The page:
MONTREAL — Organizers of a planned permanent hall of honour and museum room at the original site of storied Baron Byng High School have changed their minds and decided to preserve its legacy instead in the “virtual” world of the 21st century.
The new project is taking the form of a website and/or software application that will seek to pay homage to the school’s legendary legacy by creating a “virtual Baron Byng,” organizer George Sand told The CJN.
Plans include having on the site/app lists and photos of graduates and war heroes, report cards, sports teams, yearbooks, a virtual museum and library of authors, and even a virtual “tour” of the school, as well as videos and personal reflections.
All materials will be scanned and incorporated digitally onto the website/app, including more than 300 artifacts donated by graduates and their families for the original project.
The artifacts are then to be donated to local Jewish archives.
It will be possible using digital technology, Sand said, to recreate – as much as possible – the Baron Byng that was.
The committee is also working with Zev Moses, creator and director of the Interactive Museum of Jewish Montreal, on the project.
“It will have everything,” promised Sand, a 72-year-old lawyer who graduated in 1959. “It’s a way of adapting ourselves to the 21st century.
“It will give us immortality. How long would [an actual museum] have gone on after we’re all gone?”
An organizing committee of alumni headed by Ted Rotsztein announced more than three years ago that the original school – now headquarters of the Sun Youth Organization at 4251 St. Urbain St. – would house on its third floor a dedicated hall of honour for the institution, which, over its 59-year history (1921-1980), produced generations of accomplished students – almost all Jewish.
They included a Nobel Prize winner (Rudolph Markus), as well as – for a public school – a vastly disproportionate number of politicians, war heroes, writers, physicians, artists, lawyers, jurists and scientists, including Mordecai Richler, poet A.M. Klein, Supreme Court Justice Morris Fish and artist Anne Savage.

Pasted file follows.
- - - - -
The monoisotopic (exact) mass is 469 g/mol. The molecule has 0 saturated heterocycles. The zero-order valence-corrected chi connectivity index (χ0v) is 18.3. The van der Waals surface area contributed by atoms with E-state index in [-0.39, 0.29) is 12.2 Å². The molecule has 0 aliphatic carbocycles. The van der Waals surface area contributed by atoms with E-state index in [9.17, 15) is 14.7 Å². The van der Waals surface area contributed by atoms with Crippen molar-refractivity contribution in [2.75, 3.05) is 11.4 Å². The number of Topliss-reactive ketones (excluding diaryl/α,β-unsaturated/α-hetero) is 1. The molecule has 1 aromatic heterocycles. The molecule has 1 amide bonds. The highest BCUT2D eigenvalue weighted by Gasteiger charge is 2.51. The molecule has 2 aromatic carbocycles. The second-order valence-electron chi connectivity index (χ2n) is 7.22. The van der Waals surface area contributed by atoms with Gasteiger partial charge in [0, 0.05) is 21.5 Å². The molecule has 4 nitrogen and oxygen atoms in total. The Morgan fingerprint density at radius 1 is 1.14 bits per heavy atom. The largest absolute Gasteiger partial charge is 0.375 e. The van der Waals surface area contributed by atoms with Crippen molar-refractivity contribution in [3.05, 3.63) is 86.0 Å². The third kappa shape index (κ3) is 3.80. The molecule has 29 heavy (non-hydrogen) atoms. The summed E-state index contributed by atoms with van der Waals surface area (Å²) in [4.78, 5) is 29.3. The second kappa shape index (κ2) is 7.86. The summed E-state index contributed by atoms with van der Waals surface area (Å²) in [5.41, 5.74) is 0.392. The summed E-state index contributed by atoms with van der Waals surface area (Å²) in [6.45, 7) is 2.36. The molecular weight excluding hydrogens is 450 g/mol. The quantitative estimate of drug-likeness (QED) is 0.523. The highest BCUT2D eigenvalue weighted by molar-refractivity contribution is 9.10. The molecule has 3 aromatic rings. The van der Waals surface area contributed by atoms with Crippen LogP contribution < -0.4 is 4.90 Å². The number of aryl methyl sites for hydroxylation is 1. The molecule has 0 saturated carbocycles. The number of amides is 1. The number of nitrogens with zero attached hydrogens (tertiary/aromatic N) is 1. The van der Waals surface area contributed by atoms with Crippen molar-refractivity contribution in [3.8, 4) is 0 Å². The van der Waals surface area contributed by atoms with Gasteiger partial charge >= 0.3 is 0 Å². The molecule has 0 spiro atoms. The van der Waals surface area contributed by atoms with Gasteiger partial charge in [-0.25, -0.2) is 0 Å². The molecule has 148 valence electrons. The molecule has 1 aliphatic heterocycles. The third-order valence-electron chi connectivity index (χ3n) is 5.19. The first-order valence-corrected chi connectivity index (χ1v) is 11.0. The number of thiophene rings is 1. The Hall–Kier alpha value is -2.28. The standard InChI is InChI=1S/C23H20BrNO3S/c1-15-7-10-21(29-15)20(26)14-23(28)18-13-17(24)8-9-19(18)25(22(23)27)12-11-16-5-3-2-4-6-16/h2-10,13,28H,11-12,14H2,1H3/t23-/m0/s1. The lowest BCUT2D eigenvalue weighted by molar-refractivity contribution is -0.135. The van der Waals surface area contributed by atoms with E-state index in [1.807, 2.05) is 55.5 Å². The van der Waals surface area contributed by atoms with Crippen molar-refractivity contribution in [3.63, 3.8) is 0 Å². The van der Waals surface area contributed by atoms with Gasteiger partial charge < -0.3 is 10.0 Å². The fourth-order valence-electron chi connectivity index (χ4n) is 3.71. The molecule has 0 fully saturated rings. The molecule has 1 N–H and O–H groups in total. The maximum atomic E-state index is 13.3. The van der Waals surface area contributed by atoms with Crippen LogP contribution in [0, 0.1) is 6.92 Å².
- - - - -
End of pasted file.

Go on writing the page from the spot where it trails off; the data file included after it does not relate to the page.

But from the start, the committee, despite amassing hundreds of school artifacts from alumni and their contact information, faced a series of hurdles that impeded progress.
They included questions about the status of the building – it’s not yet owned by Sun Youth – as well as the fact that the building remains in dire need of renovation and has no escalator that would have eased the way upstairs for elderly alumni.
Harry Hus, a Bynger who first conceived of the hall of honour project at a school reunion in 2010, expressed a small degree of disappointment that things have not quite panned out as planned.
But he had only good things to say about Sand and others who have been involved.
“To be frank I have not been involved for a long time,” Hus said, “but they are all hardworking people, and they are making an effort.”
While Hus, 70, is not inclined to use virtual technology itself, in terms of the new project “it is better that there will be something instead of nothing.
“Ideally I would have liked to see that hall of honour, but I wish them success.”
Sand said while there is not yet an established timeline on the latest Baron Byng project, he promised it would happen.
The site, he said, will allow future descendants of Baron Byng families, and anyone anywhere, to appreciate its rich legacy.
“This school is a true part of Canadiana.”